Sculpting the Dance with Dorit Levinstein

Born in Israel in 1956, Dorit Levinstein studied at the Technion and the Avi Institute of Art. Torn between painting and sculpture, Dorit Levinstein longed for a synthesis between the two. Earlier in her career, she felt that painting brought out her existential angst, while sculpture brought her a sense of lightness, continuous flow, sensuality, and joy. Dorit’s work, therefore, is challenging, but not heavy. Her colors, patterns, and textures compliment each sculpture’s spare, elegant lines and exquisite elasticity. Her focus on flowing, continuous form tempered with her playful patterns flatten her images, resulting in her signature freedom and playfulness. Dorit calls her process a “dance with two lead dancers,” where she surrenders her ego to allow the sculpture to direct her, in what she calls a “choreography of matter.”

Dorit Levinstein’s monumental works of art are humbling and grand– these sculptures will take your breath away. Levinstein, who doesn’t make any preliminary sketches, works intuitively in her studio, “drawing” even these gigantic three-dimensional images in space. Ride alongside “LE CHEVALIER,” take a romp with “RENOIR DANCERS,” join Dorit’s adorable “FAMILY,” or give your lover a six-foot “SINGLE ROSE.” Looking up at these sculptures will give you a chance to completely immerse yourself in Dorit’s colorful, animated sculptures. An immense pleasure, the size of these sensual works will surprise and exhilarate you.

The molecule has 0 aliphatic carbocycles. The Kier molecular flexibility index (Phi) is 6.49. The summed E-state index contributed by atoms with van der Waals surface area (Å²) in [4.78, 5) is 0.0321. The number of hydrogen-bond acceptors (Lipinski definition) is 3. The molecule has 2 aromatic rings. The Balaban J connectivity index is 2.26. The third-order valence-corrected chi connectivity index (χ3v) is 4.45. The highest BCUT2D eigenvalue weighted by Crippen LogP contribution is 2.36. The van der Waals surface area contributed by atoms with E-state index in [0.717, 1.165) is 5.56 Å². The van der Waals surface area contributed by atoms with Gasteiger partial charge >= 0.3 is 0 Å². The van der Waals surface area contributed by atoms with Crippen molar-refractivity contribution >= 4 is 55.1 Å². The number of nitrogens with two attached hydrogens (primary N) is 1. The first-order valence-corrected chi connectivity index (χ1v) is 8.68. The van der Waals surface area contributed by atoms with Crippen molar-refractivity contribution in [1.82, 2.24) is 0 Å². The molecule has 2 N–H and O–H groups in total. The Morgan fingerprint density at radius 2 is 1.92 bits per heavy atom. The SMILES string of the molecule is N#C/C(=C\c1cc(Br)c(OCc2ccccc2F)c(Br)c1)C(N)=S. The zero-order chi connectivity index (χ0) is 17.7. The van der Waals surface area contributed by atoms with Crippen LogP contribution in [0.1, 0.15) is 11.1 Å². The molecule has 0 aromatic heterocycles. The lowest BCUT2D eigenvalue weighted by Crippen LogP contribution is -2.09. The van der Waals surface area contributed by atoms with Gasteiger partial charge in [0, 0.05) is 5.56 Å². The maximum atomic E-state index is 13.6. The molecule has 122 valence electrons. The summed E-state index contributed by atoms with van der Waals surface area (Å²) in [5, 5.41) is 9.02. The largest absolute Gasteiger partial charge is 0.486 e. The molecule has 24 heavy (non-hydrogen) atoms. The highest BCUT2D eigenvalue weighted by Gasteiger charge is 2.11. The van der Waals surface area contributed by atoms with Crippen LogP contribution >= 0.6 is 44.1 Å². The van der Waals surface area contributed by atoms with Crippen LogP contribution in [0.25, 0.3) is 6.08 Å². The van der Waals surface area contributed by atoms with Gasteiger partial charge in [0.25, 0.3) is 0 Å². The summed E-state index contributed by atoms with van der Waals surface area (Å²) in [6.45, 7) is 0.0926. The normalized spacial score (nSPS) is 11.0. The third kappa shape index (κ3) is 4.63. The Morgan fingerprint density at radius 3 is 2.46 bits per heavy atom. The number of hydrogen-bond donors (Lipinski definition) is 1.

Our society consumes our heroes the same way we consume coca-cola. Addicted addicted to the gossip and lore surrounding our modern icons, we pay no real attention to understanding their intimate dimensions. In her collection, “I LOVE ICONS” Dorit looks at these figures with naked eyes, and entreats you to draw new conclusions about modern icons. Who do we worship and why?

Dorit’s bronze animals are more than physical representations of their real-life counterparts, but spiritual manifestations of their true essence. “TURTLE,” symbolizes longevity in its slowness, Dorit materializes the notion of being in the moment in every step, of taking things slowly and experiences them deeply. The roar of Dorit’s “LION” embodies those of us who care, who scream, and is dedicated to those who do not keep silent, but who mobilize to change social order. Dorit Levinstein’s preoccupation with animals reveals itself as an elaboration of human nature, deeply meaningful, enlightening and inspiring.

In addition to her work as a fine artist, Dorit has also enjoyed teaching sculpture and painting to women in her studio since the 1980s. Dorit’s work can be found in private collections globally, and is exhibited in galleries all over the world.

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